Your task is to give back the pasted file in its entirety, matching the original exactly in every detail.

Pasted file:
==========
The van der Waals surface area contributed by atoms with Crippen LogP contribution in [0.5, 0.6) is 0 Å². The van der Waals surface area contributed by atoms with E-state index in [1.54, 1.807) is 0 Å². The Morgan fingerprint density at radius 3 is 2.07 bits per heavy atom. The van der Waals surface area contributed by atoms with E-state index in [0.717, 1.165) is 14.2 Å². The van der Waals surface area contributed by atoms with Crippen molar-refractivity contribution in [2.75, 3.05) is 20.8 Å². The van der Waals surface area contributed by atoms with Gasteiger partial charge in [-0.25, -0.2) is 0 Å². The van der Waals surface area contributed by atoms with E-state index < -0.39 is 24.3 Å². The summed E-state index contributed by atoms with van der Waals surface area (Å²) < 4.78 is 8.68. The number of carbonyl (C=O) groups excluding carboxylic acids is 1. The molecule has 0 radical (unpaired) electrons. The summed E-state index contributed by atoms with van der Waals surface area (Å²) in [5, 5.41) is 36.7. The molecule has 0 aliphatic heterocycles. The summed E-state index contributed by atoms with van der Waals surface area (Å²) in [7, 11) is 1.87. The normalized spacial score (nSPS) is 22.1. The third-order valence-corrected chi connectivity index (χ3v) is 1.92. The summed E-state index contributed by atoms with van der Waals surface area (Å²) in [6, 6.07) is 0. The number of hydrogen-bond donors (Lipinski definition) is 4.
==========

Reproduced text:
The van der Waals surface area contributed by atoms with Crippen LogP contribution in [0.5, 0.6) is 0 Å². The van der Waals surface area contributed by atoms with E-state index in [1.54, 1.807) is 0 Å². The Morgan fingerprint density at radius 3 is 2.07 bits per heavy atom. The van der Waals surface area contributed by atoms with E-state index in [0.717, 1.165) is 14.2 Å². The van der Waals surface area contributed by atoms with Crippen molar-refractivity contribution in [2.75, 3.05) is 20.8 Å². The van der Waals surface area contributed by atoms with Gasteiger partial charge in [-0.25, -0.2) is 0 Å². The van der Waals surface area contributed by atoms with E-state index < -0.39 is 24.3 Å². The summed E-state index contributed by atoms with van der Waals surface area (Å²) < 4.78 is 8.68. The number of carbonyl (C=O) groups excluding carboxylic acids is 1. The molecule has 0 radical (unpaired) electrons. The summed E-state index contributed by atoms with van der Waals surface area (Å²) in [5, 5.41) is 36.7. The molecule has 0 aliphatic heterocycles. The summed E-state index contributed by atoms with van der Waals surface area (Å²) in [7, 11) is 1.87. The normalized spacial score (nSPS) is 22.1. The third-order valence-corrected chi connectivity index (χ3v) is 1.92. The summed E-state index contributed by atoms with van der Waals surface area (Å²) in [6, 6.07) is 0. The number of hydrogen-bond donors (Lipinski definition) is 4.